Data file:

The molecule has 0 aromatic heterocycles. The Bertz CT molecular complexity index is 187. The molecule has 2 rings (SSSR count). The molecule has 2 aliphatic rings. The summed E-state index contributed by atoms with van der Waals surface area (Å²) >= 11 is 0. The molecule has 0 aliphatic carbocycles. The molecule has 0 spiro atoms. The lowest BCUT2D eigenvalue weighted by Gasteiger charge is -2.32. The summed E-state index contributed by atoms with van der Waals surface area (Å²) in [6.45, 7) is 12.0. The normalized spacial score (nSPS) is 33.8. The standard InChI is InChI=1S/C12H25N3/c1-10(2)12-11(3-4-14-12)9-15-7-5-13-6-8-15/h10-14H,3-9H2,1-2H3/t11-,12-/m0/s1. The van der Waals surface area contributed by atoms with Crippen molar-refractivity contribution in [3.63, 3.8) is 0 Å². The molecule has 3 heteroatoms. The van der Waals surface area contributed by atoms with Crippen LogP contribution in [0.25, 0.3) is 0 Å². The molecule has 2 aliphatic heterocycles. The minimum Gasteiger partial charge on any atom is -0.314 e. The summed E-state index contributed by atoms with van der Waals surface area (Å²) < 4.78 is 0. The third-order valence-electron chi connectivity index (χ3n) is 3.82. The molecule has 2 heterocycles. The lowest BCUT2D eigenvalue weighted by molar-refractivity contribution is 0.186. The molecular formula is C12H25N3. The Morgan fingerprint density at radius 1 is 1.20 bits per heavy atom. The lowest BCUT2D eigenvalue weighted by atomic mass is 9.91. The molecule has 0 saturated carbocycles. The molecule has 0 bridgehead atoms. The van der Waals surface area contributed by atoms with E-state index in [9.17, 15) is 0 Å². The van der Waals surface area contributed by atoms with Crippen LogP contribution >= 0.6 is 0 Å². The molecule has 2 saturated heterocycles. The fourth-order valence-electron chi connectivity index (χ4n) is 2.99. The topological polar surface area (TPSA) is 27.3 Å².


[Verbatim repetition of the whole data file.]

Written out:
The molecule has 0 aromatic heterocycles. The Bertz CT molecular complexity index is 187. The molecule has 2 rings (SSSR count). The molecule has 2 aliphatic rings. The summed E-state index contributed by atoms with van der Waals surface area (Å²) >= 11 is 0. The molecule has 0 aliphatic carbocycles. The molecule has 0 spiro atoms. The lowest BCUT2D eigenvalue weighted by Gasteiger charge is -2.32. The summed E-state index contributed by atoms with van der Waals surface area (Å²) in [6.45, 7) is 12.0. The normalized spacial score (nSPS) is 33.8. The standard InChI is InChI=1S/C12H25N3/c1-10(2)12-11(3-4-14-12)9-15-7-5-13-6-8-15/h10-14H,3-9H2,1-2H3/t11-,12-/m0/s1. The van der Waals surface area contributed by atoms with Crippen molar-refractivity contribution in [3.63, 3.8) is 0 Å². The molecule has 3 heteroatoms. The van der Waals surface area contributed by atoms with Crippen LogP contribution in [0.25, 0.3) is 0 Å². The molecule has 2 aliphatic heterocycles. The minimum Gasteiger partial charge on any atom is -0.314 e. The summed E-state index contributed by atoms with van der Waals surface area (Å²) < 4.78 is 0. The third-order valence-electron chi connectivity index (χ3n) is 3.82. The molecule has 2 heterocycles. The lowest BCUT2D eigenvalue weighted by molar-refractivity contribution is 0.186. The molecular formula is C12H25N3. The Morgan fingerprint density at radius 1 is 1.20 bits per heavy atom. The lowest BCUT2D eigenvalue weighted by atomic mass is 9.91. The molecule has 0 saturated carbocycles. The molecule has 0 bridgehead atoms. The van der Waals surface area contributed by atoms with E-state index in [9.17, 15) is 0 Å². The van der Waals surface area contributed by atoms with Crippen LogP contribution >= 0.6 is 0 Å². The molecule has 2 saturated heterocycles. The fourth-order valence-electron chi connectivity index (χ4n) is 2.99. The topological polar surface area (TPSA) is 27.3 Å².